As a daily driver, Linux is great, but it's not for everyone. If a person has difficulty using Windows, then using Linux will be equally difficult. Many have friends and family to turn to for help for Windows, iOS or Android phones but perhaps not many who can help them with Linux.
Last edited by enad on Mon Jan 23, 2023 1:47 pm, edited 2 times in total.
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andreas
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Re: Linux Desktop today how is it as a daily driver?

Post by andreas »

I have been using Linux since 25 years, 20 of those for work. There are huge benefits for Linux if you do special kinds of engineering such as AI or robotics. But I never bothered using it for basic personal stuff such as browsing/gaming/paperwork. All my personal devices run Windows, unless I do some special personal project where I need it.
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Re: Linux Desktop today how is it as a daily driver?

Post by eyedrop »

Running PopOS here. I used to have a lot of the same issues you described, where special work was needed to get broadcom drivers working, gpu driver install, etc.. But I found pop already seemed to have proprietary drivers out of the box.

Not sure if their gui uses X11 but i have had no stability issues with it, the built in nvidia driver and my GTX 1060.

The gui seems to take some of the best queues from macOS and Windows but ultimately has a dumbed down file explorer and not a lot of built in system settings. I really do prefer Windows and its robust file explorer, window management system, clipboard history, window previews, the volume mixer, etc.. Windows has the best gui.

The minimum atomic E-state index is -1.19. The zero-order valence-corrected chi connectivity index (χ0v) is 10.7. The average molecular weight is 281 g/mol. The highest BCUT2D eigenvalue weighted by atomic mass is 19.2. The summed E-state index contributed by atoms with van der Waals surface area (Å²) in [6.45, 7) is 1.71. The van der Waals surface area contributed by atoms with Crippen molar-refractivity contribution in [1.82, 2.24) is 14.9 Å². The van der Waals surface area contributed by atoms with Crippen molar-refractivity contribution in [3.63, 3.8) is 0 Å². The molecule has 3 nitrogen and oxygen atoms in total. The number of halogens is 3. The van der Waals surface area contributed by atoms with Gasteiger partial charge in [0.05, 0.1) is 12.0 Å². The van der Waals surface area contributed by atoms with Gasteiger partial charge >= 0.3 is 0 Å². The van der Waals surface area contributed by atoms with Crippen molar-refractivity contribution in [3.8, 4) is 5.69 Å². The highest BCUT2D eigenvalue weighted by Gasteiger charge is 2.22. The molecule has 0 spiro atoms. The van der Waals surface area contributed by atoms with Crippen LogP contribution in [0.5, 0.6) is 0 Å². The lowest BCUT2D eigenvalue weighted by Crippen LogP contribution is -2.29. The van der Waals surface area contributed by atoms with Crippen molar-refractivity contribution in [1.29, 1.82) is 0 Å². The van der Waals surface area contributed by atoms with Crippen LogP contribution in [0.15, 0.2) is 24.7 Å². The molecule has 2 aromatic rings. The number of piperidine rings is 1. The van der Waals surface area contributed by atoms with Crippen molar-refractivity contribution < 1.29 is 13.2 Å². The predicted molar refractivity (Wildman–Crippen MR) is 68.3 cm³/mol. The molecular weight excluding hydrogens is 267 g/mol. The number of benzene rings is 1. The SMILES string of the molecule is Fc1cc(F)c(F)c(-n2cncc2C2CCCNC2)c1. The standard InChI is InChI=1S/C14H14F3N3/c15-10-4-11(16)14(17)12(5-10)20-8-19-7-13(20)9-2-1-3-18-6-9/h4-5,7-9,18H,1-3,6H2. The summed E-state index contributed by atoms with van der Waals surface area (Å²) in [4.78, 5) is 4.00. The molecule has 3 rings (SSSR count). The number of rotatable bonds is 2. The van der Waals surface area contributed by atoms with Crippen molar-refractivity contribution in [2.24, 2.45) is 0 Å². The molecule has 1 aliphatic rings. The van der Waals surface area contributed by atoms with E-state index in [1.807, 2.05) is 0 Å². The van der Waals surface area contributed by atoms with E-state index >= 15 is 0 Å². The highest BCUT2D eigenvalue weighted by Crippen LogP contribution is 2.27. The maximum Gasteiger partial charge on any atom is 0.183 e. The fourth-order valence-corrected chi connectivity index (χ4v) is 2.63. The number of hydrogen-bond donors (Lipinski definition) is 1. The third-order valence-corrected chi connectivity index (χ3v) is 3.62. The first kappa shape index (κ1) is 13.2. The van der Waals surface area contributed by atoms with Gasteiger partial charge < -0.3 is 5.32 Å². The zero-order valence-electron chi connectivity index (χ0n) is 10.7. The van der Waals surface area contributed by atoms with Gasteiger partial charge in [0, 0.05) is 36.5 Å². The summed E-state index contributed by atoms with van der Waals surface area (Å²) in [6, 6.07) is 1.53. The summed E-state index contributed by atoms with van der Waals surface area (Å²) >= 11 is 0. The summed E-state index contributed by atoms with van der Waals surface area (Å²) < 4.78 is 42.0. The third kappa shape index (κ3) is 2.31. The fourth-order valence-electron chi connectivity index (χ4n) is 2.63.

My old PC would not wake from sleep with popOS (AMD A8 Kaveri generation.) My new Intel 12th gen CPU wakes from sleep just fine. No audio issues with the built in audio engine unlike ALSA problems of past.

I keep things simple with the applications I use as in my experience, software from some smaller developers in linux can be buggy, or old apps wont run at all. compare that to windows still supporting DOS apps. Tough to write software that runs good on all distros. Plus, everyone wants to make new software. But nobody wants to fix bugs or usability issues.

At the end of the day, i find software with the highest market share to have the best stability and support. The world runs on Windows and Chrome which is kinda hard to avoid sometimes. But I cant say ive had much issues with Pop and it stays out of the way unlike Windows and its telemetry. I recommend running LTSC. W10 Enterprise iot LTSC has extended support until 2029.

I would not recommend macOS or iOS at this time due to stability and usability issues. Ive kept my mac on Montery and iPhone on iOS 15 for a reason. Never would have thought to see apple this bad with new releases and bugs but here we are.
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Re: Linux Desktop today how is it as a daily driver?

Post by hammockhiker »

enad wrote: Mon Jan 23, 2023 1:38 am ...for home use prefer Linux Mint 20.1.
Another vote for Mint, which I've been using for something like ten or more years at home. My needs are not complex, so depending on what hardware you have or what you're trying to do, YMMV.
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Re: Linux Desktop today how is it as a daily driver?

Post by jebmke »

I have Mint and Zorin — I use them in VMs. I am also tinkering with ReactOS which is a Windows clone. Crude, but interesting.

Right now I only use Linux for browser.
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Re: Linux Desktop today how is it as a daily driver?

Post by happyisland »

hammockhiker wrote: Mon Jan 23, 2023 5:41 am